Angry Soldiers Invade NEPA Office, Flog Manager Mercilessly Over Poor Power Supply

It was like a scene out of an action movie when about 6 soldiers attached to the 35 Artillery Brigade, Alamala Barracks, Abeokuta, Ogun State and led by one Major Musa, stormed the Ibadan Electricity Distribution Company ( IBEDC ) substation – Olumo business hub, Rounder – on March 6 and beat up Salau Adekunle, the man on duty, over poor power supply.

Workers of the Ibadan Electricity Distribution Company say they have become fearful in their office when the soldiers descended on Adekunle, the substation’s distribution officer, with horse whips, because, presently on the average, the barracks and environs get 5 hours supply daily, which falls short of the soldiers’ expectation.

Narrating his experience to the Punch, Adekunle said:

“They told me to get up and without explanation, they started beating me. They complained that they did not get supply regularly, but it is not our fault. They said they would be the ones to determine the number of hours they want power. We told them it was not possible, but they didn’t want to listen.”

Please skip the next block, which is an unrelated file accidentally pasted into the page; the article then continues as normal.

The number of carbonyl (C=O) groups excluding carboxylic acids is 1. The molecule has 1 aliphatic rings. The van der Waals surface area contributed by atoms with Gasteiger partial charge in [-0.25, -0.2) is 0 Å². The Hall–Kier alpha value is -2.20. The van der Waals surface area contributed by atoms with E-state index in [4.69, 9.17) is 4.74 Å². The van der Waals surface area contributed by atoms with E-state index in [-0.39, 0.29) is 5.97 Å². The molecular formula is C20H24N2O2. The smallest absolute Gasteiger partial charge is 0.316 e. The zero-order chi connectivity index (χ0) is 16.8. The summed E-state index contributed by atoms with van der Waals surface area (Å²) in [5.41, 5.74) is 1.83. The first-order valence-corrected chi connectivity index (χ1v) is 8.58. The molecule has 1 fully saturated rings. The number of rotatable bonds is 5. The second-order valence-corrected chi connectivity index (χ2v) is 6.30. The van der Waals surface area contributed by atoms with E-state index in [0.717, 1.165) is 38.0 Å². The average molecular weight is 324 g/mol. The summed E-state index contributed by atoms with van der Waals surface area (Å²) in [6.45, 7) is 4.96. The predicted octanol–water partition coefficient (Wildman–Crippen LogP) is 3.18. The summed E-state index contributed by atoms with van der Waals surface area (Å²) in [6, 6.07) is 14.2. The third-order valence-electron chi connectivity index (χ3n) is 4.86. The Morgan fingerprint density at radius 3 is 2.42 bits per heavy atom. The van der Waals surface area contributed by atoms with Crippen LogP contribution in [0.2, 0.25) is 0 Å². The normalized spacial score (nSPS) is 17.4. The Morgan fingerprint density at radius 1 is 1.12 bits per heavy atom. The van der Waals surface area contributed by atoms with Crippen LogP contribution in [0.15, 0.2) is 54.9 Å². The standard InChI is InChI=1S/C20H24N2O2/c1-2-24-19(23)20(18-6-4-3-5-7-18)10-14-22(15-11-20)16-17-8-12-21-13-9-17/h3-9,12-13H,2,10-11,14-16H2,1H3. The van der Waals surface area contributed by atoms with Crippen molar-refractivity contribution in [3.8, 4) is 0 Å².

Corroborating the story, Adekunle’s colleague, said, “Electricity supply is divided into 3 levels – generation, transmission and distribution. This implies that generation affects transmission, which in turn affects distribution.

“If there is less sufficient generated power, then there will be less power at our own side to distribute to the community, including the barracks. Before now, there was supply for at least 8 hours and at times, 15 hours. Electricity generation has reduced from 4517MW to 2800MW and now to over 1500MW.

“All this is known and understood by the soldiers, but they pretend as if they do not know; that is why they now get 5 hours’ supply per day. Initially, the soldiers blamed us. Soon, it graduated to threats. They once arrested us and took us to their barracks and detained us for hours; l was a victim.”

Another official said they had been living in fear since the incident happened, adding that threats from the soldiers had intensified. “They said it would not be threats again, but killing. Major Musa said he would send soldiers we don’t know. We spoke out because we cannot wait for them to kill us.

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